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Collecting Nautical Antiques
by Bob Brooke

 

Before you start collecting nautical antiques, you should visit maritime museums, purchase some good reference books on the subject, and when it comes time to buy, find a nautical dealer who will share his or her knowledge so that you can make a profitable purchase.

Many nautical collections start with something passed down in the family, found in the attic, or picked up for a song. Good items to start with are mid-19th-century items such as box compasses, ship's lights, old but not antique sextants, ship's flags, deck watches, chronometers, and prints.

There were also Walker logs, Waltham, and Hamilton chronometers, Chadburn's and Ray's & Co. telegraphs, as well as ship's lights by Perko, and Griffith & Sons. Sextants by C. Plath, Heath, Freiberger, Kelvin & Wilfred White.

But you need to be careful when collecting nautical antiques. A good many nautical reproductions, primarily of the astronomical type of nautical instruments, were made in the Islamic countries in the late 18th and 19th centuries. Unlike other antiques, reproductions don’t have an adverse effect on the nautical market.

Dating Nautical Instruments
When attempting to date an early nautical instrument, you must consider the state of communications in the 12th through the 18th centuries. The word of new inventions and discoveries was slow to travel. For this reason, it was not uncommon for an innovation to actually be "reinvented" many times over. Unless an instrument has its date of manufacture on it, the margin of error in dating it can be as much as 20 years--more in the case of older instruments.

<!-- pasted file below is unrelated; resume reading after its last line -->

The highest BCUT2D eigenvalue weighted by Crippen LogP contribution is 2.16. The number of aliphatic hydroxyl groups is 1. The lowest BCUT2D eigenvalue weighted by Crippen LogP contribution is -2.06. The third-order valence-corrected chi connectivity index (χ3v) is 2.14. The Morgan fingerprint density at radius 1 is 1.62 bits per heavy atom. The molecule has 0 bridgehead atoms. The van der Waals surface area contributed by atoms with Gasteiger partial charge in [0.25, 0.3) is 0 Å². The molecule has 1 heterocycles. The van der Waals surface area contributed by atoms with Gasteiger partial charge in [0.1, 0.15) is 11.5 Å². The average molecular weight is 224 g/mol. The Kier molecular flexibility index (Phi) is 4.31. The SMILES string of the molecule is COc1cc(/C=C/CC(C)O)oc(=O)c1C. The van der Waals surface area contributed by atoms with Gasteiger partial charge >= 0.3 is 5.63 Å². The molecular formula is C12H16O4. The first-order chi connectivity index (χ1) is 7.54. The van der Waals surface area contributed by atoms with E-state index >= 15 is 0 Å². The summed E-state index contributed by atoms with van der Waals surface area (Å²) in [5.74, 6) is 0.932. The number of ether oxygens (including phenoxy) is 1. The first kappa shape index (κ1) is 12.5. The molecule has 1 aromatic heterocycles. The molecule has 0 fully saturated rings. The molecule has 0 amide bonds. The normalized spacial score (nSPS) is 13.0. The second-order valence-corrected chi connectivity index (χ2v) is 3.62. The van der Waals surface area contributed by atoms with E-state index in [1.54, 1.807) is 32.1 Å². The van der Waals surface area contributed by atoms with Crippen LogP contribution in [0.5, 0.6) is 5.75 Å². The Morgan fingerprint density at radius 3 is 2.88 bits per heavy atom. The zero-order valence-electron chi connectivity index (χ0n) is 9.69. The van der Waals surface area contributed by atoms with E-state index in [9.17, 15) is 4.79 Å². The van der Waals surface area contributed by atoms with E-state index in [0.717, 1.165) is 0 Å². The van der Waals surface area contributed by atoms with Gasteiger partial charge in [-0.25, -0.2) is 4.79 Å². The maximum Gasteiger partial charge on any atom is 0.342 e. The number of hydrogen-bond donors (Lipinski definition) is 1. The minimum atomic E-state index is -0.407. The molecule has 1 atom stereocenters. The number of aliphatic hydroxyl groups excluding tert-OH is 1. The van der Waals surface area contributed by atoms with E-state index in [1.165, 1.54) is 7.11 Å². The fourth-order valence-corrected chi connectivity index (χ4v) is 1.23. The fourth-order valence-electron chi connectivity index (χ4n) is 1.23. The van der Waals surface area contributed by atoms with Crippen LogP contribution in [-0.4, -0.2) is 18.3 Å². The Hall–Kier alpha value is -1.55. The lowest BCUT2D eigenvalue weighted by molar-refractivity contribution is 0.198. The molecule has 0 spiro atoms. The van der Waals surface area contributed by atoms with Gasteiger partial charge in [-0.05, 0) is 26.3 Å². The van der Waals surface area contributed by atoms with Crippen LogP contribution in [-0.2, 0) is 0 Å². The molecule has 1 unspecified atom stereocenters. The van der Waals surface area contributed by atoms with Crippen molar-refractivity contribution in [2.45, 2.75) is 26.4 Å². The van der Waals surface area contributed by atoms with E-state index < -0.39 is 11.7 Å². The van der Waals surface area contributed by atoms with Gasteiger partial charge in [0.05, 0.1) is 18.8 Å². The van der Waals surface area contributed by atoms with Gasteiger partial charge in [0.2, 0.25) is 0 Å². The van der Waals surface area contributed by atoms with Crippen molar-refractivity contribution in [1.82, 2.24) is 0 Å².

When dating an instrument, you can go by the maker's name on the box or label, the configuration and construction of the box, the instrument’s size, type of wood used in its construction verses brass, and evidence of ivory construction of some components. In the case of sextants and octants, the presence of backsight, a wooden index arm verses a brass one, a flat brass index arm verses a braced one, the absence of a locking screw on the index arm, the presence of a vernier scale and the type of scale division as well as the presence of a scale magnifier affixed to the index arm. Lastly, the configuration of filters or shades.

There are many well-known makers of nautical instruments. For instance, Edward Samuel Ritchie, who invented the liquid compass in 1862. Henry Gregory of London, famous for his compasses, also made quadrants and globes from 175001792. Charles Baker made a full range of nautical instruments from 1851-1858. Carl Plath, of Hamburg, Germany, had a reputation for manufacturing the finest nautical instruments in the world at the turn of the century.

The Nautical Antiques Market
The nautical market is stronger today than ever—at least for the rarer, high-end items, You can still discover fine examples of the Hadley quadrant at premium prices, but you wouldn’t want to start your collection there. But later and smaller octants are much more common and affordable.